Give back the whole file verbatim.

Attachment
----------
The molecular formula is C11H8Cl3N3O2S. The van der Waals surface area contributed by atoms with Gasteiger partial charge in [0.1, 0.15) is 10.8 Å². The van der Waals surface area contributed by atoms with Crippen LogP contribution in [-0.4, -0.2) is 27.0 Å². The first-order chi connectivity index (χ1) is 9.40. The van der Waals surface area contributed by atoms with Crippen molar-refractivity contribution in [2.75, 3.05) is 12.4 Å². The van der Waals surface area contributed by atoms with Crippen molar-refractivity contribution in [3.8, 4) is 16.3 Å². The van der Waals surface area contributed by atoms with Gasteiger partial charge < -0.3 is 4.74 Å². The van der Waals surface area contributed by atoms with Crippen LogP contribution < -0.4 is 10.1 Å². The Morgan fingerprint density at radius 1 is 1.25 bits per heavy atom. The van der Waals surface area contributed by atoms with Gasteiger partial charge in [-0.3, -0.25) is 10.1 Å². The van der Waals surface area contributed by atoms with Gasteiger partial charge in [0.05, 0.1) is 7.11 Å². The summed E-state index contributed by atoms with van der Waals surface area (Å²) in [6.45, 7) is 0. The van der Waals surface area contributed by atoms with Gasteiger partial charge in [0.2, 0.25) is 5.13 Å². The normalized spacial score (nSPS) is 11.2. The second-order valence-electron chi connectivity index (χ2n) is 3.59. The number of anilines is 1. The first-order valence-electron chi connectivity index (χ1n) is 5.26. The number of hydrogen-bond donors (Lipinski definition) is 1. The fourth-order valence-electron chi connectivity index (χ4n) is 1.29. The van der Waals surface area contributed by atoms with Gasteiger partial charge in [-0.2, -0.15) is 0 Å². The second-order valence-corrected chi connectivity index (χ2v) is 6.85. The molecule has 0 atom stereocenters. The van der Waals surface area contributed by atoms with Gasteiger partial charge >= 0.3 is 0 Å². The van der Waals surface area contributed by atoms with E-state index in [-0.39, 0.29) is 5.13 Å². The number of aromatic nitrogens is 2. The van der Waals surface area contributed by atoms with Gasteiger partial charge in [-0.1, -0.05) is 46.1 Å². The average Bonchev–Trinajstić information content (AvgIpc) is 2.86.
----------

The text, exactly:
The molecular formula is C11H8Cl3N3O2S. The van der Waals surface area contributed by atoms with Gasteiger partial charge in [0.1, 0.15) is 10.8 Å². The van der Waals surface area contributed by atoms with Crippen LogP contribution in [-0.4, -0.2) is 27.0 Å². The first-order chi connectivity index (χ1) is 9.40. The van der Waals surface area contributed by atoms with Crippen molar-refractivity contribution in [2.75, 3.05) is 12.4 Å². The van der Waals surface area contributed by atoms with Crippen molar-refractivity contribution in [3.8, 4) is 16.3 Å². The van der Waals surface area contributed by atoms with Gasteiger partial charge < -0.3 is 4.74 Å². The van der Waals surface area contributed by atoms with Crippen LogP contribution < -0.4 is 10.1 Å². The Morgan fingerprint density at radius 1 is 1.25 bits per heavy atom. The van der Waals surface area contributed by atoms with Gasteiger partial charge in [-0.3, -0.25) is 10.1 Å². The van der Waals surface area contributed by atoms with Gasteiger partial charge in [0.05, 0.1) is 7.11 Å². The summed E-state index contributed by atoms with van der Waals surface area (Å²) in [6.45, 7) is 0. The van der Waals surface area contributed by atoms with Gasteiger partial charge in [0.2, 0.25) is 5.13 Å². The normalized spacial score (nSPS) is 11.2. The second-order valence-electron chi connectivity index (χ2n) is 3.59. The number of anilines is 1. The first-order valence-electron chi connectivity index (χ1n) is 5.26. The number of hydrogen-bond donors (Lipinski definition) is 1. The fourth-order valence-electron chi connectivity index (χ4n) is 1.29. The van der Waals surface area contributed by atoms with Gasteiger partial charge in [-0.2, -0.15) is 0 Å². The second-order valence-corrected chi connectivity index (χ2v) is 6.85. The molecule has 0 atom stereocenters. The van der Waals surface area contributed by atoms with Gasteiger partial charge >= 0.3 is 0 Å². The van der Waals surface area contributed by atoms with E-state index in [-0.39, 0.29) is 5.13 Å². The number of aromatic nitrogens is 2. The van der Waals surface area contributed by atoms with Gasteiger partial charge in [-0.1, -0.05) is 46.1 Å². The average Bonchev–Trinajstić information content (AvgIpc) is 2.86.